Maree Man May 15, 2007 16:11:43 GMT -5
Post by Brad-LaSpirits on May 15, 2007 16:11:43 GMT -5
The above satellite and aerial photographs of the world's largest "geoglyph". Dubbed the "Maree Man" because of its proximity to a small village of population 80, called Maree in South Australia, the figure is 4km tall and 28km in circumference. The figure has been ploughed into a thin layer of red soil, which lies on a plateau of white chalk, 60kms from Maree, which is 600km north of Adelaide.
The huge line drawing depicts an aboriginal man, almost certainly a hunter but there are disputes and irregularities. For instance the man is holding his weapon in his left hand. There were false reports that the object in his hand was a club but it is in fact some form of throwing stick, either a boomerang or a spear. Dr Philip Jones, the head of anthropology at the South Australian Museum, says that it is a boomerang but the curve is hidden because of the angle of the image. A boomerang would have been carried at all times and thrown into flocks of birds by the Aborigines. If it were a spear, or woomera, it would have a spear head attached to the end and would have been held at a different angle, Jones likens the claims of the stick being a woomera to walking around with the stock of a gun and no barrel.
There are accuracies and inaccuracies, the posture of the non-throwing hand is the standard Aboriginal throwing technique, and there are perfectly placed initiation scars on the chest and excellent representations of the hair ties. All these are impressive when the huge scale is taken into account but the beard, chignon (hair style) and chest scars mean that the man depicted came from the central desert but that cultural region did not use throwing sticks for hunting.
A contract pilot, Mark Koster who takes people up in his plane to see the figure from the air says that the outline has blended in more with the surrounding area now and local authorities are not allowing people to dig the outline down to the chalk to make it more visible. The fact that whoever created it did not dig down a further few inches to the white chalk is also argued about. It is unlikely that they did not know that the chalk was there, due to the complex knowledge of the area they showed in the drawing itself so it would seem deliberate to only make a shallow rut for the outline.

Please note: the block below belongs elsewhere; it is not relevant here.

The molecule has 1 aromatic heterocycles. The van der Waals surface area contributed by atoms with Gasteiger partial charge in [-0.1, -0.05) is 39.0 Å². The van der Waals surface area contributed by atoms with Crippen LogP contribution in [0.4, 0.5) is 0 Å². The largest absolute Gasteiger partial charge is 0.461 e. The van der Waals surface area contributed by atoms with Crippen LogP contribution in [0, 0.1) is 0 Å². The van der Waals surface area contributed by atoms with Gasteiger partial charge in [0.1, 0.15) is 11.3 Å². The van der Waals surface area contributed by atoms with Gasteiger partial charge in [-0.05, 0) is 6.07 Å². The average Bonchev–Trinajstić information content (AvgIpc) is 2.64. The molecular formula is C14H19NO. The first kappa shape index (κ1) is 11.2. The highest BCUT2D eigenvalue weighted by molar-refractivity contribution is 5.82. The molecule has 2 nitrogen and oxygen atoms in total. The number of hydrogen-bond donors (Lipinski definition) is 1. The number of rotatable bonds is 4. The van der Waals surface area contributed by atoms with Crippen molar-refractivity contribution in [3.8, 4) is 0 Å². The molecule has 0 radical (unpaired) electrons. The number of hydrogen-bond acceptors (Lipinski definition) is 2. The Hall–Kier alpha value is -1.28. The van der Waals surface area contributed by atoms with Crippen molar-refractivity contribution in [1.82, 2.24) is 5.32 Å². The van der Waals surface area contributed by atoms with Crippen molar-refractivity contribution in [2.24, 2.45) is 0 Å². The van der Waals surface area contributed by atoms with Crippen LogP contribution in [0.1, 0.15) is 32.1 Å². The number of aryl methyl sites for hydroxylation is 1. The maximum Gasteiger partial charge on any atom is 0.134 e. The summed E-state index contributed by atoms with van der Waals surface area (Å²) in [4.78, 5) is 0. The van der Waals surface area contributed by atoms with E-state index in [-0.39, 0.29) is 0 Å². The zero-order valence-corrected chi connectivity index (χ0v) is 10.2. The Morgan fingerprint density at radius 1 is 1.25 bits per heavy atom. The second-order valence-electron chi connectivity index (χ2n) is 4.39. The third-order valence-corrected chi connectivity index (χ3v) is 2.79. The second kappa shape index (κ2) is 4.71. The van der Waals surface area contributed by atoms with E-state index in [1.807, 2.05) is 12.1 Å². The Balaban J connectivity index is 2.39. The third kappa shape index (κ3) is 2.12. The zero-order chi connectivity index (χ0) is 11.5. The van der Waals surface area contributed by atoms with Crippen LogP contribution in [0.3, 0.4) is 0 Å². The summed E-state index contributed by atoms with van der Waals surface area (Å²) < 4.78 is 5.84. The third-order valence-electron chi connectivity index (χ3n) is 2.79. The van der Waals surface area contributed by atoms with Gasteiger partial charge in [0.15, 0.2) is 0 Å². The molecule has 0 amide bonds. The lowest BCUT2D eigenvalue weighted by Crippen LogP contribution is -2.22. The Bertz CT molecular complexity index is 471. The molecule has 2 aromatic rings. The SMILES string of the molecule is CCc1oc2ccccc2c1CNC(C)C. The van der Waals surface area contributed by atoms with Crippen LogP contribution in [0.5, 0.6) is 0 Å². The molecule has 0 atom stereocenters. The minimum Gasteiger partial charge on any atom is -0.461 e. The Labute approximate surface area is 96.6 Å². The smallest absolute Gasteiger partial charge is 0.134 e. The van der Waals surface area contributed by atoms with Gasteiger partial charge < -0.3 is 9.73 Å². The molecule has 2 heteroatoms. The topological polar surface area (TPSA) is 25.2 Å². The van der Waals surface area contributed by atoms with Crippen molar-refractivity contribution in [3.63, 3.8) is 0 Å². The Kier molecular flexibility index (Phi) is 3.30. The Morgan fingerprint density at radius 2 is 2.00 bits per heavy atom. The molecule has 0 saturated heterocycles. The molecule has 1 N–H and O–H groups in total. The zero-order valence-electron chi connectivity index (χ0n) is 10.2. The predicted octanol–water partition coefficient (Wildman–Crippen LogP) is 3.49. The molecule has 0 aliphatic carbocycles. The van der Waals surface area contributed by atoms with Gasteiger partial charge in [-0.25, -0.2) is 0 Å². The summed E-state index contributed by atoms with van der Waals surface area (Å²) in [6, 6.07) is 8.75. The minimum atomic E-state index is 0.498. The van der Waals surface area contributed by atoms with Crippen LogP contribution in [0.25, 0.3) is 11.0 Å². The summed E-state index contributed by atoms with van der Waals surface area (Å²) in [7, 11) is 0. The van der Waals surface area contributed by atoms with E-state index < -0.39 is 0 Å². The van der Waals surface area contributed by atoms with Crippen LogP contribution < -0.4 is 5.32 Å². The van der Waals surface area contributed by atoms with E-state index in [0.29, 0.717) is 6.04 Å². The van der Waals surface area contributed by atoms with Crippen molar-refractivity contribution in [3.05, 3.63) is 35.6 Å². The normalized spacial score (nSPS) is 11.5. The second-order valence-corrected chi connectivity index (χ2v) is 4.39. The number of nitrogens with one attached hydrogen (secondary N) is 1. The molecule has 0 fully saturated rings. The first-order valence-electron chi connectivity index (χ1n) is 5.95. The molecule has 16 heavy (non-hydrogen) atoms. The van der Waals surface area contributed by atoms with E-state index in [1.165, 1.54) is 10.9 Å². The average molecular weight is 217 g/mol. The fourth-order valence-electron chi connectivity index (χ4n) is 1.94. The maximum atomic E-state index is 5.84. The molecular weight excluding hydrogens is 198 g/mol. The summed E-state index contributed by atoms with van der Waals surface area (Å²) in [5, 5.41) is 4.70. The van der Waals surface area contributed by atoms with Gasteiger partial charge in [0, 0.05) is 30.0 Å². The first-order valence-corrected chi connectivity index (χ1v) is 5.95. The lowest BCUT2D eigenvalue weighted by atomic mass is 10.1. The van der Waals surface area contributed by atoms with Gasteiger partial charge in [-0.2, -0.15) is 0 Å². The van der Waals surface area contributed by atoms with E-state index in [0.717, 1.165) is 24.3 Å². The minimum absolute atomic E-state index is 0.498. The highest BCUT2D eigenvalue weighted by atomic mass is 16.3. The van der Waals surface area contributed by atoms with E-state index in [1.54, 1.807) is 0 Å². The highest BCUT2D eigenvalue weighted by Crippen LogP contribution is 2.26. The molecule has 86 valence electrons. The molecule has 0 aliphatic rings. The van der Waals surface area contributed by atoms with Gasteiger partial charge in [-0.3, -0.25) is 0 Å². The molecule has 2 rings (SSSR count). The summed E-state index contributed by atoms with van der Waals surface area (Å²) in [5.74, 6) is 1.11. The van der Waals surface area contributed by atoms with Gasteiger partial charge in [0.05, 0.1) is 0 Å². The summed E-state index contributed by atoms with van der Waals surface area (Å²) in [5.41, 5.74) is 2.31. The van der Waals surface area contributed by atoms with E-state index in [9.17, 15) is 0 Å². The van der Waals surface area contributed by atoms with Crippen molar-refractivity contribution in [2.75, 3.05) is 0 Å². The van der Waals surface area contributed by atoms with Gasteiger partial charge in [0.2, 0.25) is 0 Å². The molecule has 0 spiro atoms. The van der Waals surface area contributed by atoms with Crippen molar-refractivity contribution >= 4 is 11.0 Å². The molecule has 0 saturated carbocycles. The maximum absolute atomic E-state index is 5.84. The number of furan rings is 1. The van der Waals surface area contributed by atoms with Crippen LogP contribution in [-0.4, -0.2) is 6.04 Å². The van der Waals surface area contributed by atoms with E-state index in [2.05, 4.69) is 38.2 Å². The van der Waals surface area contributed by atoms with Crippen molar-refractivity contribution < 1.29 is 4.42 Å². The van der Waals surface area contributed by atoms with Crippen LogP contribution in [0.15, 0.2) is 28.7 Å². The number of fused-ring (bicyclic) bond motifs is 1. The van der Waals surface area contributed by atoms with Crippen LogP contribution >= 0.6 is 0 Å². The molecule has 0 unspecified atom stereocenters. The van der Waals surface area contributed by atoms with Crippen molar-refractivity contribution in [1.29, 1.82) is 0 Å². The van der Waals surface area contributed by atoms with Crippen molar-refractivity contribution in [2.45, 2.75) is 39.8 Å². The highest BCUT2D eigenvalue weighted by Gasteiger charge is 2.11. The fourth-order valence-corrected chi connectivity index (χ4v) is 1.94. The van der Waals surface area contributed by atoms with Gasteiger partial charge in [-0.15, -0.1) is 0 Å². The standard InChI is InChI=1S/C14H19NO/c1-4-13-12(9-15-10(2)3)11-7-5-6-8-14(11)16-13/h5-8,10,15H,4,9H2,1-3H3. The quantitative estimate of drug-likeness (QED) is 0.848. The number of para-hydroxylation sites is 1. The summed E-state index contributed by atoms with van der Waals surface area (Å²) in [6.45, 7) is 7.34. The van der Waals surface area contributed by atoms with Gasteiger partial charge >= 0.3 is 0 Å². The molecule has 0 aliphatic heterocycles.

Possible culprits include the local people of Maree, land artist Christopher Headly, Roxby Down miners, Australian Defense Forces and Americans. Headly had made previous large-scale drawings on the ground of items such as dolphins, camels and a cyclist but the largest of his creations was 300m across, and he claims that the Mareee Man wasn't his style.
The Western Mining Corporation, owners of the Roxby Down mine were contacted about the drawing. Richard Yeeles from WMC says he looked at whether employees or contactors could have done it, "and there is no possibility anyone associated with WMC did this."
Americans are suspected because of an alleged note containing Americanisms and imperial measurements and a claimed US flag found on the plateau in the tyre tracks of a four-wheel drive vehicle. These claims have been disputed and would seem unfounded.
There are reports of Australian military forces being in the area shortly before the Maree man was reported. People consider the military likely culprits because they are known for having a strange sense of humor and they would have the equipment for the job. Satellite photographs could have been studied to find the best location for the outline, a photograph could be scanned into a computer which could then scale up and plot out the coordinates of each point on the outline. Next using hand held GPS (Global Positioning Satellite) systems, the coordinates could be marked out using stakes in the ground. Adelaide surveyor Shayne Hennig says that from a surveying point of view it would not be too difficult, he adds that the army would have all the necessary equipment.
This is, however, Australia. Many local people would posses hand held GPS systems, and they would have the knowledge of the area already. This, coupled with the practical joke oriented society would lead you to believe that the local people of Maree could have made the Maree Man themselves to increase income for the area.
One question still remains, whoever made the Maree Man: is it art or vandalism? Due to a lack of evidence and the fact that no law was actually broken, the local Police have closed the case. Local Aborigines have taken offence at the drawing, especially as the figure does not have a loin cloth, which is yet another inaccuracy.
The contemporary art curator or The Art Gallery of New South Wales, Victoria Lynn, won't rule out the Maree Man as art because she says it depends on the context, art can be offensive, brutal and unwanted but since no one knows who did it or what their intentions were, "it's very difficult to know whether one can understand it as art or vandalism."